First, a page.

(Feb. 8, 1921 – April 10, 1999)
Alumnus Thornton Wilson pushed Boeing during his 17-year tenure, producing the 757 and 767 jetliners that led the company to preeminence in the global market.
Thornton “T” Wilson was born in Sikeston, Missouri. He graduated from Iowa State College (now University) in aeronautical engineering in 1943, the first graduating class from the Department of Aeronautical Engineering. He joined Boeing that year, returning briefly to Iowa State in 1946 for a teaching assignment and advanced study followed by a year at the California Institute of Technology, where he earned a master's degree in aeronautical engineering in 1948.
Wilson rejoined The Boeing Company, where the first airplane to bear the Wilson imprint was the dramatically new B-47 swept-wing bomber. Wilson was the overall project engineer of the B-52 program during the latter stages of its design, and he led the proposal team for Boeing that won the Minuteman ICBM program. Wilson was elected vice president of Boeing in 1963, named company president in 1968 and chief executive officer in 1969, a position he held until 1986. During that time he was responsible for developing and producing the 757 and 767 jetliners and led Boeing to preeminence in the global market. He took charge during the recession of the early 1970s, slashing two thirds of the work force and made the company profitable again. Wilson's cost-cutting caused much bitterness in Seattle, where Boeing was the largest employer. He said himself he was a demanding and tough manager. He valued his employees, and when long-time employees retired, whether the gardener or the chief of security, Wilson made a point of organizing and participating in an appropriate ceremony to wish them well. He did not lavish praise often, but when deserved Wilson happily gave it.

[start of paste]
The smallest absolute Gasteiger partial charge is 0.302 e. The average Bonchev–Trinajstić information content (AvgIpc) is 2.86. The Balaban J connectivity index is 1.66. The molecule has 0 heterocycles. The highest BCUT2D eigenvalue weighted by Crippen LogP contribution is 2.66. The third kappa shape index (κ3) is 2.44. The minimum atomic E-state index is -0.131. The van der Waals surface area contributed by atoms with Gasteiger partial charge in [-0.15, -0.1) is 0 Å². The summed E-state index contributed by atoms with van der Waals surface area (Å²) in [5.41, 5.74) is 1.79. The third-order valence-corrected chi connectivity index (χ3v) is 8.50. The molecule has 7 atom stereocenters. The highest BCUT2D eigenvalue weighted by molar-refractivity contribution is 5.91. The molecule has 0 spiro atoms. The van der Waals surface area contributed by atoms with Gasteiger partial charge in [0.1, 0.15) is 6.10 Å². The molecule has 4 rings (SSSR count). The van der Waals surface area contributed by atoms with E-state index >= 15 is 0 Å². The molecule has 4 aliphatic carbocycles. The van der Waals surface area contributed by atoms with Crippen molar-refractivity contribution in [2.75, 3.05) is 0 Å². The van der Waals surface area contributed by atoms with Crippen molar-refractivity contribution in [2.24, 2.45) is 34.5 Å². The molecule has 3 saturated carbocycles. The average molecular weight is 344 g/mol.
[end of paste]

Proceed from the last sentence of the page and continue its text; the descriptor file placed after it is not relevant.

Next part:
During his 17-year tenure, Wilson pushed Boeing to move into more fuel-efficient commercial aircraft. Wilson was appointed chairman of the board from 1972-1988 and remained as chairman emeritus until his resignation in 1993. Throughout it all, his colleagues regarded him as unpretentious, decisive and clearly in charge.
Iowa State began the T. Wilson Lecture Series in 1994 with a presentation from Thornton himself on Aerospace Design. In 1997 Thornton and his wife gifted the funds to establish a chair in the engineering department. He died in his sleep in April of 1999.
Wilson received various awards, including the James Forrestal Award in 1975, the Wright Brothers Trophy in 1979, and the 1982 Collier Trophy. Wilson also received the National Academy of Science Award for Aeronautical Engineering and the Daniel Guggenheim Medal. In 1983, he was inducted into the National Aviation Hall of Fame for his achievements during his Boeing career. In 1989, he was inducted into the National Business Hall of Fame. Wilson is also a member of the National Academy of Engineering. In the new era of jet travel, “T” Wilson stood out as one of the great pioneering leaders of the aerospace industry. Through his basic dedication to integrity in craftsmanship, excellence in technology, and professionalism, the Boeing Company became one of the great aerospace enterprises in the world today.
Boeing, 1943-1987 (http://www.boeing.com/history/pioneers/thornton-a-wilson.page)
Supplemented by One Person’s Story by Paul J. Hermann, 2001.